Excavating during the 2014 summer field season. Photo by Prairie Ranger Photography.

Ask a Palaeo!

How long does it take to dig up a dinosaur bone?
By Dr. Matthew Vavrek

The length of time it takes to dig up a dinosaur depends on so many things, and can vary from a few days to decades. For smaller skeletons in soft sediments, the skeleton can often be taken out in just a couple of weeks. However, some dinosaurs are much harder to excavate. For example, Cryolophosaurus, a dinosaur from Antarctica, was first found in 1991, and scientists are still returning to continue digging out the only known skeleton.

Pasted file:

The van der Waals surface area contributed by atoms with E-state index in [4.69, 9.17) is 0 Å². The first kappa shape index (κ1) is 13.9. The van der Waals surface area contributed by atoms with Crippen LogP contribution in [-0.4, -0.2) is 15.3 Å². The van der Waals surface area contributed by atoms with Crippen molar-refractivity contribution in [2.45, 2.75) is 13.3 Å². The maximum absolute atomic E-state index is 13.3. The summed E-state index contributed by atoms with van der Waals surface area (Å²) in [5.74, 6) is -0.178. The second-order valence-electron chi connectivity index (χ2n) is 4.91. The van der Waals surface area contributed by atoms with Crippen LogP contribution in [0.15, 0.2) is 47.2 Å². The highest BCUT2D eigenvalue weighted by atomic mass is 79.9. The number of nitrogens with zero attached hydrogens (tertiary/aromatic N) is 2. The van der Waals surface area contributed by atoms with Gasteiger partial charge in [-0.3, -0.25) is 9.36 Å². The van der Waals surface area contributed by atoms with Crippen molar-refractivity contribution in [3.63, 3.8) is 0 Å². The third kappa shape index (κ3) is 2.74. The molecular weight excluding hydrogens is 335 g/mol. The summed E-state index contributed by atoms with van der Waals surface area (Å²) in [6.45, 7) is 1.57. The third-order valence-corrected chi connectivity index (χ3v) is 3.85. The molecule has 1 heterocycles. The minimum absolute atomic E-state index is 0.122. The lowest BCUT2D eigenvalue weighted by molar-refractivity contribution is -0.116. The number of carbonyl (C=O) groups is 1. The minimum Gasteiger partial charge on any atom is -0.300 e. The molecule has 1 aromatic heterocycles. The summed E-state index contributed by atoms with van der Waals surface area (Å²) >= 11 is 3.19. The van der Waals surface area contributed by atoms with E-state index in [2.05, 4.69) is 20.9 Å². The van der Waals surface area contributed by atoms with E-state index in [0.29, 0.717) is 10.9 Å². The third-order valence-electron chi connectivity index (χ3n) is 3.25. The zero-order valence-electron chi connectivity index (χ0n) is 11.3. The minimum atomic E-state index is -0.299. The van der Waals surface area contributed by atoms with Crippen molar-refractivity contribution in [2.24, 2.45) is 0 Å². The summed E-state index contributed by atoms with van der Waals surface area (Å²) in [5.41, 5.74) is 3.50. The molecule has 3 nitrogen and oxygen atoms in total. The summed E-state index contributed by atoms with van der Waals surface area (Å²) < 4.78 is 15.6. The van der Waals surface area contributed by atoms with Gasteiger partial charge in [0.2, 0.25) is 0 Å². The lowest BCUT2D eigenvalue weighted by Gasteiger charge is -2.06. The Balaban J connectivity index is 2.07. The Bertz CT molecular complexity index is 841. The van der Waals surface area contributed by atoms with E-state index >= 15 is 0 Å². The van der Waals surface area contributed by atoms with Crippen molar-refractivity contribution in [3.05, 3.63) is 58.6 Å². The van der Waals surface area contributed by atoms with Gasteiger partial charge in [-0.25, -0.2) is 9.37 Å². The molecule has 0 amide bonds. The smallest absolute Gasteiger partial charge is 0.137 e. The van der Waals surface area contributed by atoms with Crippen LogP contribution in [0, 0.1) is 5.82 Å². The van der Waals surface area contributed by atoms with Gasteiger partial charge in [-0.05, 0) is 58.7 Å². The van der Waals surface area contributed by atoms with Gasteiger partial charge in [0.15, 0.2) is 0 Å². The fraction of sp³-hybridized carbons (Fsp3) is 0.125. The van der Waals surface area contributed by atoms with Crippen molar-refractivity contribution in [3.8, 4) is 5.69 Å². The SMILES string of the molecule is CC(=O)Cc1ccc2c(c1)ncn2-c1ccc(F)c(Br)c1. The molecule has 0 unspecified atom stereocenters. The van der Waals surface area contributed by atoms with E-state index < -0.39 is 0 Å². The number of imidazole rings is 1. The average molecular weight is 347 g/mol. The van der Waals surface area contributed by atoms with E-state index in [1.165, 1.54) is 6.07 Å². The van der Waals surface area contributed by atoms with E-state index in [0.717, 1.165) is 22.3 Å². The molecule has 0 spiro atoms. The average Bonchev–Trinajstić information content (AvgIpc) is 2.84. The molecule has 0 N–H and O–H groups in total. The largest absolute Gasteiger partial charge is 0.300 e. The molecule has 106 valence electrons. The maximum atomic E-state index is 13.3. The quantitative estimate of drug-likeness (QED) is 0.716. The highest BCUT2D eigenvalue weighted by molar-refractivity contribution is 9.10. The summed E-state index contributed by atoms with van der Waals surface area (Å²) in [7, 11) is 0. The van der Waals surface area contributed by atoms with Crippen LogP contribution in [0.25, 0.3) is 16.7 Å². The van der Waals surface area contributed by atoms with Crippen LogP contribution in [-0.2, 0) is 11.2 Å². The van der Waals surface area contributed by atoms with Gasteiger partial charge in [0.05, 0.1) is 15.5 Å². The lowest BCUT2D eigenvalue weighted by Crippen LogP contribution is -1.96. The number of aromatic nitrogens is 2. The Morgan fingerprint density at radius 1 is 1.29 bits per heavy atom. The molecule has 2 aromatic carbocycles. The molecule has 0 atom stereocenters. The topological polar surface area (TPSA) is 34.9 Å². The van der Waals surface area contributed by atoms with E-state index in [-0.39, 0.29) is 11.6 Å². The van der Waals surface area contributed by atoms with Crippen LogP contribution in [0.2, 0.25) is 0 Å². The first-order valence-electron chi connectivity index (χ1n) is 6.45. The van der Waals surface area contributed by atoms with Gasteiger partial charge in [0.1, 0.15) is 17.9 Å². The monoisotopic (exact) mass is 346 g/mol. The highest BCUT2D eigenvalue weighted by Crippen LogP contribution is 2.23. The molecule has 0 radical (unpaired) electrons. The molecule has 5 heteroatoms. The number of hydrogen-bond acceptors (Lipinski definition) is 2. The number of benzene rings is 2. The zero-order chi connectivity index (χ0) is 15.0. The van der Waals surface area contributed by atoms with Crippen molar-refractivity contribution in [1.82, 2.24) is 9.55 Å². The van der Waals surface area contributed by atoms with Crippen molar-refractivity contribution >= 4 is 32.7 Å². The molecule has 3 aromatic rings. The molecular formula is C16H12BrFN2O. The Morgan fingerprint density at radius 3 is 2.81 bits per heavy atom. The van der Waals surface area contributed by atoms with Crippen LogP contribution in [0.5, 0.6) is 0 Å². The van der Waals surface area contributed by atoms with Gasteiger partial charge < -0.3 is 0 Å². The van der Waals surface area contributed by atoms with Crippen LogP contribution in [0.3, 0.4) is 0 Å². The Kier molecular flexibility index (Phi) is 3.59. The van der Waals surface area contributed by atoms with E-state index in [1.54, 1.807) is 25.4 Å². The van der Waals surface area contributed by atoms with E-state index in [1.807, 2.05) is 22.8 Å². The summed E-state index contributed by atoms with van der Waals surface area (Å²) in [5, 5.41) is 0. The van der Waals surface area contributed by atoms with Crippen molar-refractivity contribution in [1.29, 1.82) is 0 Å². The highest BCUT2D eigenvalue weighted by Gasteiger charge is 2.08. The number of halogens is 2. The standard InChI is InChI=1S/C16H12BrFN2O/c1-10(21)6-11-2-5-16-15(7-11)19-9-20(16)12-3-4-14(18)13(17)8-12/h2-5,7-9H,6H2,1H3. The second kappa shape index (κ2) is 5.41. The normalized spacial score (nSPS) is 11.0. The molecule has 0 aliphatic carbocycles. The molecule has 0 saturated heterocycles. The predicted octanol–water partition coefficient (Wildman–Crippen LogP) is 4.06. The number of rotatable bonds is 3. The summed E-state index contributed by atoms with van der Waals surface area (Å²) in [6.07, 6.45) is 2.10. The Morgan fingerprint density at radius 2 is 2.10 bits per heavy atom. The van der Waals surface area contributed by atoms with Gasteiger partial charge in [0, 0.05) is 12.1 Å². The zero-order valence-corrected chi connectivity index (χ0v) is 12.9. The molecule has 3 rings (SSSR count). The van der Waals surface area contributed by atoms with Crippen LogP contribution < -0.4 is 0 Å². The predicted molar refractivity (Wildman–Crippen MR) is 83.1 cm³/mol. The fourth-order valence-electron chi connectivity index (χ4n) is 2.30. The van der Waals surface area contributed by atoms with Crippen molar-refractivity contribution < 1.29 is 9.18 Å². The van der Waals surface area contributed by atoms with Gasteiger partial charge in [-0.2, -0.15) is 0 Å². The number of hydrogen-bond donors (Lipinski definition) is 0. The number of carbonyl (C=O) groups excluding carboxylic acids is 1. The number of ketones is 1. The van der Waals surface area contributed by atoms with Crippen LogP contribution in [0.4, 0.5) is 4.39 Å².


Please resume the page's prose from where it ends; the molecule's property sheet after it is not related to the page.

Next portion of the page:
It is taking so long because the area is so hard to access and is often too cold to get to, and the fossils themselves are in rocks that are harder than concrete. Also, digging up a dinosaur is only the first step. After the dinosaur is dug up, it still needs to be fully cleaned and prepared in a lab, a process that can take years as well.


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